Finding consolation in desolation

The Faith Connections Hike and Prayer on November 9, 2013 looked at the desolation and the consolation that we can find in the environment: desolation in the contamination of nature and consolation in the beauty. The hike took us through a cemetery and then onto the Beltline Trail to the Evergreen Brick Works. What struck me throughout the hike was how we can find moments of consolation among the desolation.

Our first stop for prayer was in the cemetery, in a large memorial plaza. While we were there family and friends had gathered in mourning for a loved one and bagpipes lamented somewhere nearby. The sky was gray, the ground was strewn with autumn leaves and plants had curled up for the winter. The sombre setting made me acutely aware of the fact that there are many people in my life that I miss; some who had passed away and others who are living in different parts of the country. In my sadness and desolation I was tempted to turn inwards, shutting out the people around me.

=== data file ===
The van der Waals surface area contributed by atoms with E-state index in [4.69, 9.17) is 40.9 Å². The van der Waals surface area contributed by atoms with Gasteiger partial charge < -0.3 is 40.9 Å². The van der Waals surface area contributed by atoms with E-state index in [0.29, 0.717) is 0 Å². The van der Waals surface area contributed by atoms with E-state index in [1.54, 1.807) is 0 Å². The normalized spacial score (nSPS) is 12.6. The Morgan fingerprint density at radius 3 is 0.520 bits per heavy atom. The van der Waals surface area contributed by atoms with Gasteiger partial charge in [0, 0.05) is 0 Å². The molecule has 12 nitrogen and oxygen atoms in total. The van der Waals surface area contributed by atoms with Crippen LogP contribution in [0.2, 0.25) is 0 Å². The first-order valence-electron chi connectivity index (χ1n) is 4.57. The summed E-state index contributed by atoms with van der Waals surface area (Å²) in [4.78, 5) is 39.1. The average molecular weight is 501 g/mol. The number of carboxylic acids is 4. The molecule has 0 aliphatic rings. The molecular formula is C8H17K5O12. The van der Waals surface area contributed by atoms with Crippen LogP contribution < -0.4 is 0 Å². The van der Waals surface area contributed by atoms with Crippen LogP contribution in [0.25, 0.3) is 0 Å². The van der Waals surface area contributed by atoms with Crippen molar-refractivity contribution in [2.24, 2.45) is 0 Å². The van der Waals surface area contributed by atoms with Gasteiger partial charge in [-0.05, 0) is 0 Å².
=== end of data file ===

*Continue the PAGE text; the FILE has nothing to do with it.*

As we moved on from the cemetery, a friend walked with me, peppering me with questions and not settling for one-word answers. We walked slowly, lagging behind the group, but as we walked I had the time to watch the world. I had the time to really examine the natural desolation that comes in autumn: the leaves falling, the plants turning grey-green, the cool wind. In examining it closely, I found the consolation: things that were unique and asked me to look at the world. I noticed tombstones at the edge of the cemetery that were made out of rocks and seemed to be randomly laid out along the path. As we walked along the ravine, I walked through piles of leaves, taking satisfaction in the crunching sound they made. Even walking along the muddy parts of the path provided a consolation, as the squishy, slippery sensation reminded me of childhood days spent playing on my grandparents’ farm.

Desolation can overwhelm and debilitate me with sadness and inferiority. It causes me to turn inwards and shut out people and my surroundings. But when I examine the desolation by letting people in and being attentive to the world, I can find those flashes of consolation in the most unexpected places.

— by Lauren van Vliet